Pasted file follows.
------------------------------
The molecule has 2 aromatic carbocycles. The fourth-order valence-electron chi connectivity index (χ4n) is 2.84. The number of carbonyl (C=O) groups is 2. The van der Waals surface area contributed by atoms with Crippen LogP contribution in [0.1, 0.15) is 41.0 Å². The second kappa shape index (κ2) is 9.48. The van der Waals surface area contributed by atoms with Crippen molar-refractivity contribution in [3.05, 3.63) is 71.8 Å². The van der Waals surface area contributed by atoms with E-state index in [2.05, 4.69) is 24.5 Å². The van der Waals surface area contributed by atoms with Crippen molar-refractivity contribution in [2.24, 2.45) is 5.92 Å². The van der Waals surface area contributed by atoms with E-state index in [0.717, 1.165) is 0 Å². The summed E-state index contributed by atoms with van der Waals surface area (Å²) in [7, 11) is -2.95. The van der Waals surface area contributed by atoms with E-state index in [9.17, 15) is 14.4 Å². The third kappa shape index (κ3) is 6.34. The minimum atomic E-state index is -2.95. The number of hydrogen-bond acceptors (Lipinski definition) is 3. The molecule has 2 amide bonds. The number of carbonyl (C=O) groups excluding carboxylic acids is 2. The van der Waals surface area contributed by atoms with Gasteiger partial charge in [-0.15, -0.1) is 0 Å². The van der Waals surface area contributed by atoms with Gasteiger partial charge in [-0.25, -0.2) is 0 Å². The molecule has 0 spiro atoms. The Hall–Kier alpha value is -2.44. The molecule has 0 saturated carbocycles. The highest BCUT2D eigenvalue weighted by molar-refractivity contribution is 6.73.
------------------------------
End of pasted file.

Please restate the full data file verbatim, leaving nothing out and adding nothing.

The molecule has 2 aromatic carbocycles. The fourth-order valence-electron chi connectivity index (χ4n) is 2.84. The number of carbonyl (C=O) groups is 2. The van der Waals surface area contributed by atoms with Crippen LogP contribution in [0.1, 0.15) is 41.0 Å². The second kappa shape index (κ2) is 9.48. The van der Waals surface area contributed by atoms with Crippen molar-refractivity contribution in [3.05, 3.63) is 71.8 Å². The van der Waals surface area contributed by atoms with E-state index in [2.05, 4.69) is 24.5 Å². The van der Waals surface area contributed by atoms with Crippen molar-refractivity contribution in [2.24, 2.45) is 5.92 Å². The van der Waals surface area contributed by atoms with E-state index in [0.717, 1.165) is 0 Å². The summed E-state index contributed by atoms with van der Waals surface area (Å²) in [7, 11) is -2.95. The van der Waals surface area contributed by atoms with E-state index in [9.17, 15) is 14.4 Å². The third kappa shape index (κ3) is 6.34. The minimum atomic E-state index is -2.95. The number of hydrogen-bond acceptors (Lipinski definition) is 3. The molecule has 2 amide bonds. The number of carbonyl (C=O) groups excluding carboxylic acids is 2. The van der Waals surface area contributed by atoms with Gasteiger partial charge in [-0.15, -0.1) is 0 Å². The van der Waals surface area contributed by atoms with Gasteiger partial charge in [-0.25, -0.2) is 0 Å². The molecule has 0 spiro atoms. The Hall–Kier alpha value is -2.44. The molecule has 0 saturated carbocycles. The highest BCUT2D eigenvalue weighted by molar-refractivity contribution is 6.73.